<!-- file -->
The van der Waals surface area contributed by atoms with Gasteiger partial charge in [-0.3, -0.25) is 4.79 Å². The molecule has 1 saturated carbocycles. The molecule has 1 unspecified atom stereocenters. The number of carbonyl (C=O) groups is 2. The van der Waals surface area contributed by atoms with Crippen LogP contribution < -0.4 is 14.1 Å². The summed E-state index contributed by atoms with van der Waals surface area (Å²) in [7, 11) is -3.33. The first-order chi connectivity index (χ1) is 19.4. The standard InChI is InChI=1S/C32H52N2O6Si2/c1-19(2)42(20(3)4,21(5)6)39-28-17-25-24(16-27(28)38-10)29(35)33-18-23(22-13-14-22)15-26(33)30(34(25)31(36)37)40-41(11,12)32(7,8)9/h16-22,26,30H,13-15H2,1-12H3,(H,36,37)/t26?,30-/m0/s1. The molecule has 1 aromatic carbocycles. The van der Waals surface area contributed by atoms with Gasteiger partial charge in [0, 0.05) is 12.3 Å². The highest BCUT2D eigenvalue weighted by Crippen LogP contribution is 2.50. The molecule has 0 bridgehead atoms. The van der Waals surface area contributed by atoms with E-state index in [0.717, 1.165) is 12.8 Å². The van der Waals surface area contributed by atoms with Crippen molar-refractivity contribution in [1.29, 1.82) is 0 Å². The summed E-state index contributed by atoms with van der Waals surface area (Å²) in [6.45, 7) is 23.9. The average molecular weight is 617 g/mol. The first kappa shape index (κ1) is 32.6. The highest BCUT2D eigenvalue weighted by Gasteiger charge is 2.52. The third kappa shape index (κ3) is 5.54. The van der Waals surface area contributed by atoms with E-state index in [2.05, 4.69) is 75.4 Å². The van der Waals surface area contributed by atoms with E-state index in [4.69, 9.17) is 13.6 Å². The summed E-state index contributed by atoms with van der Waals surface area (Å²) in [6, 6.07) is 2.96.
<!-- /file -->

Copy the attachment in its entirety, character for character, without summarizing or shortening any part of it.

The van der Waals surface area contributed by atoms with Gasteiger partial charge in [-0.3, -0.25) is 4.79 Å². The molecule has 1 saturated carbocycles. The molecule has 1 unspecified atom stereocenters. The number of carbonyl (C=O) groups is 2. The van der Waals surface area contributed by atoms with Crippen LogP contribution < -0.4 is 14.1 Å². The summed E-state index contributed by atoms with van der Waals surface area (Å²) in [7, 11) is -3.33. The first-order chi connectivity index (χ1) is 19.4. The standard InChI is InChI=1S/C32H52N2O6Si2/c1-19(2)42(20(3)4,21(5)6)39-28-17-25-24(16-27(28)38-10)29(35)33-18-23(22-13-14-22)15-26(33)30(34(25)31(36)37)40-41(11,12)32(7,8)9/h16-22,26,30H,13-15H2,1-12H3,(H,36,37)/t26?,30-/m0/s1. The molecule has 1 aromatic carbocycles. The van der Waals surface area contributed by atoms with Gasteiger partial charge in [0, 0.05) is 12.3 Å². The highest BCUT2D eigenvalue weighted by Crippen LogP contribution is 2.50. The molecule has 0 bridgehead atoms. The van der Waals surface area contributed by atoms with E-state index in [0.717, 1.165) is 12.8 Å². The van der Waals surface area contributed by atoms with Crippen molar-refractivity contribution in [1.29, 1.82) is 0 Å². The summed E-state index contributed by atoms with van der Waals surface area (Å²) in [6.45, 7) is 23.9. The average molecular weight is 617 g/mol. The first kappa shape index (κ1) is 32.6. The highest BCUT2D eigenvalue weighted by Gasteiger charge is 2.52. The third kappa shape index (κ3) is 5.54. The van der Waals surface area contributed by atoms with E-state index in [2.05, 4.69) is 75.4 Å². The van der Waals surface area contributed by atoms with E-state index in [4.69, 9.17) is 13.6 Å². The summed E-state index contributed by atoms with van der Waals surface area (Å²) in [6, 6.07) is 2.96.